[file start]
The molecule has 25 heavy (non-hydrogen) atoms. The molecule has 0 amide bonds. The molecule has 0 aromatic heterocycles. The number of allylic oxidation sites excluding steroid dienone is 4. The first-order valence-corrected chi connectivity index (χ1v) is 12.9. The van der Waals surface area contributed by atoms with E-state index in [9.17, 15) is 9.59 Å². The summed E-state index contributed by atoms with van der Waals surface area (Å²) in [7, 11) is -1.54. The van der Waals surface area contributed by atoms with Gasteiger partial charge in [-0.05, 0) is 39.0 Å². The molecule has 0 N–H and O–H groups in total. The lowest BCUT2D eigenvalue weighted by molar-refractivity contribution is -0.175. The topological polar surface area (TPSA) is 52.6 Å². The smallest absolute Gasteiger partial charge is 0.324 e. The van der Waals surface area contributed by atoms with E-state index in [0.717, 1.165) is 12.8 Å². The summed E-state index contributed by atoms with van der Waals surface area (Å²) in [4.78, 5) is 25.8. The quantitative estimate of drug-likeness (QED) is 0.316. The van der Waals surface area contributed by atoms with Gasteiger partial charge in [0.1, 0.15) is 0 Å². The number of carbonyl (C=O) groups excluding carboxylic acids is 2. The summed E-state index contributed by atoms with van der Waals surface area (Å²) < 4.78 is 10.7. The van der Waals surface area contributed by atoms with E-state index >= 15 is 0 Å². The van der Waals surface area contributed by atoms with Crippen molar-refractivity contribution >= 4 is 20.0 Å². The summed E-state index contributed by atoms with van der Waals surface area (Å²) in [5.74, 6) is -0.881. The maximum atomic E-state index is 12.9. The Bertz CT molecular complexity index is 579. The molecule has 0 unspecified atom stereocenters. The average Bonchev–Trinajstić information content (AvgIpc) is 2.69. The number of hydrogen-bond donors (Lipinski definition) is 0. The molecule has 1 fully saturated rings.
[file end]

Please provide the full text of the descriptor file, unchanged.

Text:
The molecule has 25 heavy (non-hydrogen) atoms. The molecule has 0 amide bonds. The molecule has 0 aromatic heterocycles. The number of allylic oxidation sites excluding steroid dienone is 4. The first-order valence-corrected chi connectivity index (χ1v) is 12.9. The van der Waals surface area contributed by atoms with E-state index in [9.17, 15) is 9.59 Å². The summed E-state index contributed by atoms with van der Waals surface area (Å²) in [7, 11) is -1.54. The van der Waals surface area contributed by atoms with Gasteiger partial charge in [-0.05, 0) is 39.0 Å². The molecule has 0 N–H and O–H groups in total. The lowest BCUT2D eigenvalue weighted by molar-refractivity contribution is -0.175. The topological polar surface area (TPSA) is 52.6 Å². The smallest absolute Gasteiger partial charge is 0.324 e. The van der Waals surface area contributed by atoms with E-state index in [0.717, 1.165) is 12.8 Å². The summed E-state index contributed by atoms with van der Waals surface area (Å²) in [4.78, 5) is 25.8. The quantitative estimate of drug-likeness (QED) is 0.316. The van der Waals surface area contributed by atoms with Gasteiger partial charge in [0.1, 0.15) is 0 Å². The number of carbonyl (C=O) groups excluding carboxylic acids is 2. The summed E-state index contributed by atoms with van der Waals surface area (Å²) < 4.78 is 10.7. The van der Waals surface area contributed by atoms with E-state index >= 15 is 0 Å². The van der Waals surface area contributed by atoms with Crippen molar-refractivity contribution >= 4 is 20.0 Å². The summed E-state index contributed by atoms with van der Waals surface area (Å²) in [5.74, 6) is -0.881. The maximum atomic E-state index is 12.9. The Bertz CT molecular complexity index is 579. The molecule has 0 unspecified atom stereocenters. The average Bonchev–Trinajstić information content (AvgIpc) is 2.69. The number of hydrogen-bond donors (Lipinski definition) is 0. The molecule has 1 fully saturated rings.